Hawaii: World’s largest active volcano erupts for first time since 1984

- Advertisement -

The biggest volcano asset in the world, Mauna Loa, in the hawaii is erupting for the first time in nearly 40 years.

Although lava is flowing down one side of the volcano, the eruption at Hawaii Volcanoes National Park is not threatening communities, the US Geological Survey said Monday.

- Advertisement -

“All indications are that the eruption will remain in the Northeast Rift Zone,” the agency said in a statement, referring to an area where a volcano is splitting, allowing lava to flow.

“Volcanic gas and possibly fine ash and Pele hair (strands of lava glass) can be carried by the wind.”

- Advertisement -

A “trace of less than a quarter of an inch” of ash could accumulate in parts of the island, Honolulu’s National Weather Service said.

“Passengers flying into Hilo International Airport (ITO) or Ellison Onizuka Kona International Airport at Keahole (KOA) should check with their airline before going to the airport due to volcanic activity on Mauna Loa,” a statement said. of the State Department of Transportation.

The US Federal Aviation Administration is “closely monitoring the volcanic eruption and will issue air traffic alerts once the size of the ash cloud is determined,” the document added.

Reports of lava erupting from the southwest part of the volcano’s caldera, or crater, have reached the Hawaii Volcano Observatory, the Hawaii Emergency Management Agency said Monday morning.

There is no indication of a threat to nearby communities and no evacuation orders have been issued, the agency tweeted. As a precaution, two shelters were opened, even with “approximately half” of recorded Mauna Loa eruptions remaining in the summit area without threatening populated areas, according to another tweet from the agency.

The ash can damage vehicles and buildings, contaminate water supplies, disrupt sewer and electrical systems and damage or kill vegetation, the weather service says, while abrasive volcanic ash can irritate the eyes and lungs.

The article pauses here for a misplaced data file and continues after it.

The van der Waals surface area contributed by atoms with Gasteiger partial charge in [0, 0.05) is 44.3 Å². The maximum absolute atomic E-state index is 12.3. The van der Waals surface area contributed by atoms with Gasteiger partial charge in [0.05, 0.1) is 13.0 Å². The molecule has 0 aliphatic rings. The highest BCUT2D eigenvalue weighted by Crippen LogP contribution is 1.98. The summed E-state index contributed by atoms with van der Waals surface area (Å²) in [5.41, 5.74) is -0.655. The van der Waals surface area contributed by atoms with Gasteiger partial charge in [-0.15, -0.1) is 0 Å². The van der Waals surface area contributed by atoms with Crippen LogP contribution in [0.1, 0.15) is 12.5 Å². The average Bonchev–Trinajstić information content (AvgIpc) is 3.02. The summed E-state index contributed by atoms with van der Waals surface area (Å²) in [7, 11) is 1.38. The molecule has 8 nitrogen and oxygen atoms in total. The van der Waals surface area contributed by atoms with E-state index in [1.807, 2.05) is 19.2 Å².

“Persons with respiratory illnesses should remain indoors to avoid inhaling ash particles, and anyone outside should cover their mouth and nose with a mask or cloth,” the Honolulu office warned.

“Possible damage to crops and animals. Minor damage to equipment and infrastructure. Reduced visibility. A general cleaning may be required.”

The observatory has previously said that the lava flows do not threaten communities on the slopes.

At nearly 6,000 kilometers, Hawaii, or the Big Island, is the largest in the Hawaiian chain in size, yet has a population of just over 200,000 people, according to the US Census Bureau. Most of the population is in cities and communities along the coast.

“Based on past events, the early stages of a Mauna Loa eruption can be very dynamic and the location and advancement of lava flows can change rapidly,” the observatory said, adding: “If the eruption stays at Moku’āweoweo , the lava flows will likely be confined within the caldera walls.

“However, if the eruptive vents migrate outside their walls, the lava flows can move quickly down the slope.”

Red hues from the eruption lit up the predawn sky Monday, according to images captured at Kailua Bay & Pier by Matthew Liano, a Kailua-Kona resident along the west coast of the Big Island.

“The glow is unlike anything I’ve seen here living in Kona for most of my life,” Liano told CNN 🇧🇷

The eruption began at Moku’āweoweo, the summit caldera of Mauna Loa, on Sunday, according to the observatory.

Source: CNN Brasil

- Advertisement -


Please enter your comment!
Please enter your name here

Hot Topics

Related Articles